Before I start criticizing this book (and that may take a while), I will discuss the positives.  Hobb is brilliant with characters.  Fitz is certainly one of my favourite protagonists in fantasy fiction.  The whole book is told from his perspective so it is crucial to have a likable, but not boring, character.  The only comparison I can make is to Kvothe in Name of the Wind, however Fitz is actually flawed and in my opinion that makes him more interesting.  Hobb is also great with relationships.  The relationships Fitz had with Nighteyes, the Fool, and Verity, could have come across as cheesy and unrealistic, but Hobb deals with them brilliantly.  In fact, despite my displeasure with this book, I can safely say that Hobb is a great writer.  Unfortunately, she may not tell a great story.

I said this book would include spoilers and I am now going to spoil 98% of the book with one word: walking.  It is basically all that happens.  Fitz walks from one place to another.  Sometimes with company, and sometimes without.  He meets other characters who often play no part in the story and then moves on.  Imagine Lord of the Rings (spoilers coming up - although if you haven't read LOTR yet then shame on you :-)) without all the battle stuff--just Frodo and Sam.  And then imagine that they don't meet Gollum.  And they don't come across any significant dangers along the way, except maybe a mountain that is tricky to climb.  And then they throw the ring in the fire and Mordor collapses.  That is kind of this book.  It is just so boring!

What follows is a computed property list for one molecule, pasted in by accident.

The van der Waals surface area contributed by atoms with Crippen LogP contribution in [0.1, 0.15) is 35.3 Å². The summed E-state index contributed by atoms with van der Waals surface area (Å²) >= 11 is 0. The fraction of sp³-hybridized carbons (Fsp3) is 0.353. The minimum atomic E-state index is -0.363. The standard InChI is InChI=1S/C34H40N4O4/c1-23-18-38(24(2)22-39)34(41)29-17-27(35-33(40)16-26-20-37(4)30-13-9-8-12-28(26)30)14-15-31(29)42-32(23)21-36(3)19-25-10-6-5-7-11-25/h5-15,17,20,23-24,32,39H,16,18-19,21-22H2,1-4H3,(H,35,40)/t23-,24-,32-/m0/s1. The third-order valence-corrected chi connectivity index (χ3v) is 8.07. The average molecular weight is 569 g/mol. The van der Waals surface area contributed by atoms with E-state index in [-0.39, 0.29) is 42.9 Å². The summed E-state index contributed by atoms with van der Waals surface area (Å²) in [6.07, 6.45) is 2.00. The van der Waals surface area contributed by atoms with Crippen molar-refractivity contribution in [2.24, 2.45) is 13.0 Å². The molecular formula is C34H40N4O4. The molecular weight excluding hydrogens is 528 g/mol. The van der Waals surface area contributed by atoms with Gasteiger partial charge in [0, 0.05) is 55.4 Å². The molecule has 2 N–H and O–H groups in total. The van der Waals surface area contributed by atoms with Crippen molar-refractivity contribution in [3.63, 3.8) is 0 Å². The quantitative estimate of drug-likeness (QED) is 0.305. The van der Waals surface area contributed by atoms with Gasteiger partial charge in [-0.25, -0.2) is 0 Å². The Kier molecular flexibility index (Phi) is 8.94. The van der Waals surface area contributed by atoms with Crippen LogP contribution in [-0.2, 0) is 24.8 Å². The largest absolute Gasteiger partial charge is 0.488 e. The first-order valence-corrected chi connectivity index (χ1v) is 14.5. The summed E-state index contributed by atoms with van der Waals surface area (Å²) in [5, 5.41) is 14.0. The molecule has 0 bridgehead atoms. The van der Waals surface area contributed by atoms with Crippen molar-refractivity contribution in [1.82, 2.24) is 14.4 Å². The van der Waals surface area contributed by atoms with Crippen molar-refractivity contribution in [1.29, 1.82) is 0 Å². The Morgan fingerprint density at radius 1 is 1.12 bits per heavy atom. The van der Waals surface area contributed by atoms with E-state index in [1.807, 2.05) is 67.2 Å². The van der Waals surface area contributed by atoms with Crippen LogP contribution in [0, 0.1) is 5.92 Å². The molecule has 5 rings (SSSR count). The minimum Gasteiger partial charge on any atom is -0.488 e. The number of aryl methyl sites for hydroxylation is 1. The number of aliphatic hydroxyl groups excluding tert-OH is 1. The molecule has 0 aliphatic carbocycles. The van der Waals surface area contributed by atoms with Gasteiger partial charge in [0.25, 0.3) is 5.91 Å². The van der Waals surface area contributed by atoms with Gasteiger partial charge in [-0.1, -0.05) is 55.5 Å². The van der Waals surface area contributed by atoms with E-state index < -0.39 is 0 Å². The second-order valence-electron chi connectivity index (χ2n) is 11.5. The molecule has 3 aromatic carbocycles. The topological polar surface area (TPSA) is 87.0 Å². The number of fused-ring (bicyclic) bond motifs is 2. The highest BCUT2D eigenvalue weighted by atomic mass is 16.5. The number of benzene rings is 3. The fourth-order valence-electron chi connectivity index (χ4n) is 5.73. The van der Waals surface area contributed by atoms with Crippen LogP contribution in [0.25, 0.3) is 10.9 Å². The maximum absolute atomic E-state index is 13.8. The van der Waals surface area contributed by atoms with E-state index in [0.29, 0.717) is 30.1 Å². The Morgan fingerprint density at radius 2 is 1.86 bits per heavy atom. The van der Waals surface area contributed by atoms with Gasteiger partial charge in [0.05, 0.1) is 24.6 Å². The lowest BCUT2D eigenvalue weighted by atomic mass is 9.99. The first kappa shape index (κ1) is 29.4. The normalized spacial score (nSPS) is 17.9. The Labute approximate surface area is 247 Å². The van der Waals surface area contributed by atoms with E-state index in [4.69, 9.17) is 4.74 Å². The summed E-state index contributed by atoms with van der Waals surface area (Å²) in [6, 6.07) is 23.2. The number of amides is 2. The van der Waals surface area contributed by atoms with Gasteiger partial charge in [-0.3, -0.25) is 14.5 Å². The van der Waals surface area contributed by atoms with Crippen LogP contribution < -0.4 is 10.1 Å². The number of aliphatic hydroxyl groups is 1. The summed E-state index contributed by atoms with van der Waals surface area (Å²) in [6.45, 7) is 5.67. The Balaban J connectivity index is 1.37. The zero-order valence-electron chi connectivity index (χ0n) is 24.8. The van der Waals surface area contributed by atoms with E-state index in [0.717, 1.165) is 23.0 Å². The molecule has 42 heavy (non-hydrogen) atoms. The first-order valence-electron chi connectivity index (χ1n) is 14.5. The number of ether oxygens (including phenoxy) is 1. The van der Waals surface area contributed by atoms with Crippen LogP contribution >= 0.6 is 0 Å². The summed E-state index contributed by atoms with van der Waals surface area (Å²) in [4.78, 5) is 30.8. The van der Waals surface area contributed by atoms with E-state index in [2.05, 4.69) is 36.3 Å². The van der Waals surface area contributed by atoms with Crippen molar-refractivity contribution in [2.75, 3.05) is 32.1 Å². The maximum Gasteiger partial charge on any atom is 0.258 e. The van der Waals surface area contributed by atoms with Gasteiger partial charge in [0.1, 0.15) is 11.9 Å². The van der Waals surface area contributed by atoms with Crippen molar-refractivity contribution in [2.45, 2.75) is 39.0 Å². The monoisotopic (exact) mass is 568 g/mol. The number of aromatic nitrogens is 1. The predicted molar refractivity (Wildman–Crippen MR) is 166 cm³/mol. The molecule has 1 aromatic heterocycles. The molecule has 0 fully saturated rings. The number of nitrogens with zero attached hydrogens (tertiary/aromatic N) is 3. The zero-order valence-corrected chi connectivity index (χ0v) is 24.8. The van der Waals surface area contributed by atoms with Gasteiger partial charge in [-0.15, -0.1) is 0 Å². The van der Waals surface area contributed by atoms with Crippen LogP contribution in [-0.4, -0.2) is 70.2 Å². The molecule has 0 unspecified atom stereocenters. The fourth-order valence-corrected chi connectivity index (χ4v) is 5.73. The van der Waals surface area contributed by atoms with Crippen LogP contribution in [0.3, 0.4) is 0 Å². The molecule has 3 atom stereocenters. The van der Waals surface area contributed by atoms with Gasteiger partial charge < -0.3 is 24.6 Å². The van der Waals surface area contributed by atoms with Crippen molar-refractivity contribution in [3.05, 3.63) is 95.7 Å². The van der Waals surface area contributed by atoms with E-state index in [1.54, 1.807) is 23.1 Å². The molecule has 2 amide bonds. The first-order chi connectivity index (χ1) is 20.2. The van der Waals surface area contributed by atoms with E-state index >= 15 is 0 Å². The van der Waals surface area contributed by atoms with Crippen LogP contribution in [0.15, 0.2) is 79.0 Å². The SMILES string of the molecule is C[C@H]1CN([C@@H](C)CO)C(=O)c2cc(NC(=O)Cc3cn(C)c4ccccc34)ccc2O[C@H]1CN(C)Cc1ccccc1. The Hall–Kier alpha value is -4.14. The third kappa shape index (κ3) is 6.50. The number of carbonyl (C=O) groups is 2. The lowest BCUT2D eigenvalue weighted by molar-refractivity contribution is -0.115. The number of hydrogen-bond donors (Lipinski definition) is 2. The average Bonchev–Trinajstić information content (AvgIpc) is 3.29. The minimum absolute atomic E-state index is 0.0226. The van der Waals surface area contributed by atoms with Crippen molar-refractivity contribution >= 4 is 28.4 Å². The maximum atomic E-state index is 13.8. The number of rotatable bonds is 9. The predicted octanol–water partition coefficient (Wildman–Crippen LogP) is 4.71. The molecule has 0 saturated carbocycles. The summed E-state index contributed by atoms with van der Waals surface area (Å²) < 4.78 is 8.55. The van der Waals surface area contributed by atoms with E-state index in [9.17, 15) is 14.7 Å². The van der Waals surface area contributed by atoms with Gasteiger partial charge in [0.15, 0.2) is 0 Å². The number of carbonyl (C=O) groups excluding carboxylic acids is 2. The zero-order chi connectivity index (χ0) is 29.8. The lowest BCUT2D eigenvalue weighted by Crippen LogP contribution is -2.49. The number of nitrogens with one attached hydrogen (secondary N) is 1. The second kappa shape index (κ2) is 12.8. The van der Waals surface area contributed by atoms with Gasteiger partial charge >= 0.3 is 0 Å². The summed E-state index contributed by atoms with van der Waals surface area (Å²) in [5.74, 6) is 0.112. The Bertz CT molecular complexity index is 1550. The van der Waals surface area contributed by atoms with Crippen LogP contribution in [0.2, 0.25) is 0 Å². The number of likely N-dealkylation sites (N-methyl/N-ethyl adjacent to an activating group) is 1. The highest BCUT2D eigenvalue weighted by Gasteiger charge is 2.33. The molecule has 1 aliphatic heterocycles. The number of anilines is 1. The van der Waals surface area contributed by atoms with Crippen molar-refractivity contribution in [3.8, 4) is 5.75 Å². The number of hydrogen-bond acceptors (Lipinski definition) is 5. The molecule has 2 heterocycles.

Even the dragons are boring!  I mean, an old weak Verity slowing chipping away at a stone to make a dragon, is hardly exciting.  I also think it is cheating a little.  I would have preferred the ending to have been based more on the magic system set up in the first two books.  I appreciate that it leans heavily on the Skill, but I still was a little surprised to see Dragons featuring in the story (although with hindsight the huge dragon on the cover should have been a minor clue).  It just didn't feel like a world that had dragons in it.

Another problem is the lack of urgency.  We are constantly told about the threat of the raiders and Regal but it is hard to really think that is important.  In the second book there was a real sense of urgency, but in this one they spend months walking through woods and building dragons.  In fact, I have no idea how much time passed in this book, it just didn't seem to be an issue.  Occasionally we see a raid through someone else's eyes, but that just makes you wonder why there is not more of a rush.